Or go ahead and record a selfie?

diary close up

Keeping it ‘old school’ with Diary Studies

Oops, The original article is now about halfway down this page because:

UPDATE 2016. Six years on and many of these products and services have changed shape. (And I’ve added a few).

The latest of these is Streetbees, ‘your eyes and ears on the street’ which has coverage in 87 countries and looks like a ‘selfie’ version of remote usability testing service usertesting.com, where consumer ‘bees’ get paid a small sum to film their impressions while they complete a task. I’m seeing insights dripping in honey.

… and Over the Shoulder, less of a DIY tech platform and more of a managed service for qualitative mobile ethnography.

Also… I’ve now had a crack at running a video diary study, with great success, and in the ‘how-to’ article show you what’s involved with some tips from my experiences.

user-experience-diary-studyI’m always looking for better ways to understand customer behaviour and the experiences customers have in their own context, out in the wild.

 

REMOTE DIARY SERVICES / PLATFORMS:
There are some interesting ‘mobile ethnography’ tools on the market, using web and mobile channels to capture, collate and filter all this stuff as it occurs in the field:

7daysinmylife …Which might be more ‘manual’ than it looks.
Consumerthink …Which appears to do everything. Hmm. I guess you have an account manager to build out the tool to fit your project.
CX Workout A mobile diary and ‘co-design’ platform which apparently builds journey maps.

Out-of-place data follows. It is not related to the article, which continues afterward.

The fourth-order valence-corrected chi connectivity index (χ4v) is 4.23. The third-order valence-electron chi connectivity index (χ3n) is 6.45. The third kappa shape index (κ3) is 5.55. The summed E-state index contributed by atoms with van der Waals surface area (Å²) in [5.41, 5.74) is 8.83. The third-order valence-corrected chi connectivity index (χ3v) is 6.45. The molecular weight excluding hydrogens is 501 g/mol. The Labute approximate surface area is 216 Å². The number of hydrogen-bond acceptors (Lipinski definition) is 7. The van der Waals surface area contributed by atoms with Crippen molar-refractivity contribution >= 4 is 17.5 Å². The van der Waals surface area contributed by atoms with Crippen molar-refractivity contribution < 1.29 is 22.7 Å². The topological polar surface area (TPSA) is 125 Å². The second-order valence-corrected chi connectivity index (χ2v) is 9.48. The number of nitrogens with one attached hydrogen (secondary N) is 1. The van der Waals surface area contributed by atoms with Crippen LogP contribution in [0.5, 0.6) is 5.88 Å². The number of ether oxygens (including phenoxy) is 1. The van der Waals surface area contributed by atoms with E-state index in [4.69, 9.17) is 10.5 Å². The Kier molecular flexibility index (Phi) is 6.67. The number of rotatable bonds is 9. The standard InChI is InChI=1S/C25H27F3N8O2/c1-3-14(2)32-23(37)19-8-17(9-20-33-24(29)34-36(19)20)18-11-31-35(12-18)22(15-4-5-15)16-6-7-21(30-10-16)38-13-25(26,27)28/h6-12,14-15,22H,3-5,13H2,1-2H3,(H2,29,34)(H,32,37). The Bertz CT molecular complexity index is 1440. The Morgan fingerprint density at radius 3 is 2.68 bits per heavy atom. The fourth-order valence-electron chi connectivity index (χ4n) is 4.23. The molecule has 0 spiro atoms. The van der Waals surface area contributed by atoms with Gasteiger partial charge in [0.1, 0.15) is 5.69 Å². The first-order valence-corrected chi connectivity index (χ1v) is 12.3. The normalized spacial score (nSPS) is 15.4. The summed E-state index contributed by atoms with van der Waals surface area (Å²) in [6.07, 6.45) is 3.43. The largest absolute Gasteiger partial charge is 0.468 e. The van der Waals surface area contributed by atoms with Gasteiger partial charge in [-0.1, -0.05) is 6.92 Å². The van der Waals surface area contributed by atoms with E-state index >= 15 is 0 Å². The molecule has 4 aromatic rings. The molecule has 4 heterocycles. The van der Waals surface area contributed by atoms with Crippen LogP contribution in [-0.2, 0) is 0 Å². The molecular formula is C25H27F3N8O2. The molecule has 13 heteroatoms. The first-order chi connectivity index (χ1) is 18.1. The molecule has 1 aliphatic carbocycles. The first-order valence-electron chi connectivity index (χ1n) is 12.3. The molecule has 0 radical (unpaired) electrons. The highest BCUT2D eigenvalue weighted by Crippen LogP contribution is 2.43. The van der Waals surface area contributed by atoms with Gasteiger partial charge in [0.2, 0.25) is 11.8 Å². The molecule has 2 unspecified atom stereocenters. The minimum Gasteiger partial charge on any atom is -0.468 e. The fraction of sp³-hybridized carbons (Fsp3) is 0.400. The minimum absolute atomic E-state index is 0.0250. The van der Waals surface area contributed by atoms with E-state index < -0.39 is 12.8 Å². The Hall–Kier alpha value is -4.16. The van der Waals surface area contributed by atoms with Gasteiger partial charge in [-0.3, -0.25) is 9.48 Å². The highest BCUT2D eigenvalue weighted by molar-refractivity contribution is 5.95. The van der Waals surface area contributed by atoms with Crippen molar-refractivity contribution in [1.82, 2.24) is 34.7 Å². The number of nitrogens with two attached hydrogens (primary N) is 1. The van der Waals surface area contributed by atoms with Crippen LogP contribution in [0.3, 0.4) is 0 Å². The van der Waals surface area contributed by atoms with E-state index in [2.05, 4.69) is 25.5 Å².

D Scout Which has fast become the UX researcher’s favourite way to capture participants’ ‘mobile moments’ during diaries, lifestyle and retail studies.
Experiencefellow …Why not slip into your customers’ shoes?
ethosapp …’An ethnographer in your pocket’, apparently.
Overtheshoulder … Seems similar to Streetbees, but less of a DIY platform and more of managed service.
Revelation … A versatile platform at a premium price …with what look like some useful data analysis tools.
Streetbees, more (and probably more reach) in the moment video vox-pop.
thethinkingshed …Which seems to be like a blog platform for your participants.
Watchmethink …for some in the moment video vox-pop.
webnographer …Which smells like a remote usability tool.

From speaking to John, the founder of ‘Watchmethink’, it seems quality and motivation of the sample is the big ‘gotcha’ here for serious researchers – as opposed to vox-pop collectors – so quite possibly the way to get the most from these services is to do your own recruit and just use the tool as a platform.